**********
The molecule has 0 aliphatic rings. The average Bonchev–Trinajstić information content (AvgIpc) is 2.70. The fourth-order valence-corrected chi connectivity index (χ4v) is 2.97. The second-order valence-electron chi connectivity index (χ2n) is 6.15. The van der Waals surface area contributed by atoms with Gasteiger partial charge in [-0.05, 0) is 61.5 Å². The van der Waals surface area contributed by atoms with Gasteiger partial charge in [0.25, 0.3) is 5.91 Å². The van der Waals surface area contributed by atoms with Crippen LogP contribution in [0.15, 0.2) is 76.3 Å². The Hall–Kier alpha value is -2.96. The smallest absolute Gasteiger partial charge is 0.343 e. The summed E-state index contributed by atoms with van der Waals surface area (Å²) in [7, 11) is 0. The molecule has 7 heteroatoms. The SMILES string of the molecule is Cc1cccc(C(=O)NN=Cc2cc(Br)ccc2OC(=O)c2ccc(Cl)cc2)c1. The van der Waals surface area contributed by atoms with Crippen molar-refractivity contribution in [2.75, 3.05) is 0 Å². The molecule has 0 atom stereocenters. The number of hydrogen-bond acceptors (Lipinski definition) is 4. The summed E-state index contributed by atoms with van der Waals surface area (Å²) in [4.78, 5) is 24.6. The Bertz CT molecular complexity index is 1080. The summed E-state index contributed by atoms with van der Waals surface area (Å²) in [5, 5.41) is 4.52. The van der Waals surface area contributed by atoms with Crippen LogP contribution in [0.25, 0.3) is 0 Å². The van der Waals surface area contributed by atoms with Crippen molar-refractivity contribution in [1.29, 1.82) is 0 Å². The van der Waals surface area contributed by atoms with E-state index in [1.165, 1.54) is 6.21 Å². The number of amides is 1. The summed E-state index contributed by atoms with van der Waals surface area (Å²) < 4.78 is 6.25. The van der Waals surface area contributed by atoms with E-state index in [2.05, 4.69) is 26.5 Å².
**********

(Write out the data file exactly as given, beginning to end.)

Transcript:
The molecule has 0 aliphatic rings. The average Bonchev–Trinajstić information content (AvgIpc) is 2.70. The fourth-order valence-corrected chi connectivity index (χ4v) is 2.97. The second-order valence-electron chi connectivity index (χ2n) is 6.15. The van der Waals surface area contributed by atoms with Gasteiger partial charge in [-0.05, 0) is 61.5 Å². The van der Waals surface area contributed by atoms with Gasteiger partial charge in [0.25, 0.3) is 5.91 Å². The van der Waals surface area contributed by atoms with Crippen LogP contribution in [0.15, 0.2) is 76.3 Å². The Hall–Kier alpha value is -2.96. The smallest absolute Gasteiger partial charge is 0.343 e. The summed E-state index contributed by atoms with van der Waals surface area (Å²) in [7, 11) is 0. The molecule has 7 heteroatoms. The SMILES string of the molecule is Cc1cccc(C(=O)NN=Cc2cc(Br)ccc2OC(=O)c2ccc(Cl)cc2)c1. The van der Waals surface area contributed by atoms with Crippen molar-refractivity contribution in [2.75, 3.05) is 0 Å². The molecule has 0 atom stereocenters. The number of hydrogen-bond acceptors (Lipinski definition) is 4. The summed E-state index contributed by atoms with van der Waals surface area (Å²) in [4.78, 5) is 24.6. The Bertz CT molecular complexity index is 1080. The summed E-state index contributed by atoms with van der Waals surface area (Å²) in [5, 5.41) is 4.52. The van der Waals surface area contributed by atoms with Crippen LogP contribution in [0.25, 0.3) is 0 Å². The van der Waals surface area contributed by atoms with Crippen molar-refractivity contribution in [1.29, 1.82) is 0 Å². The van der Waals surface area contributed by atoms with E-state index in [1.165, 1.54) is 6.21 Å². The number of amides is 1. The summed E-state index contributed by atoms with van der Waals surface area (Å²) < 4.78 is 6.25. The van der Waals surface area contributed by atoms with E-state index in [2.05, 4.69) is 26.5 Å².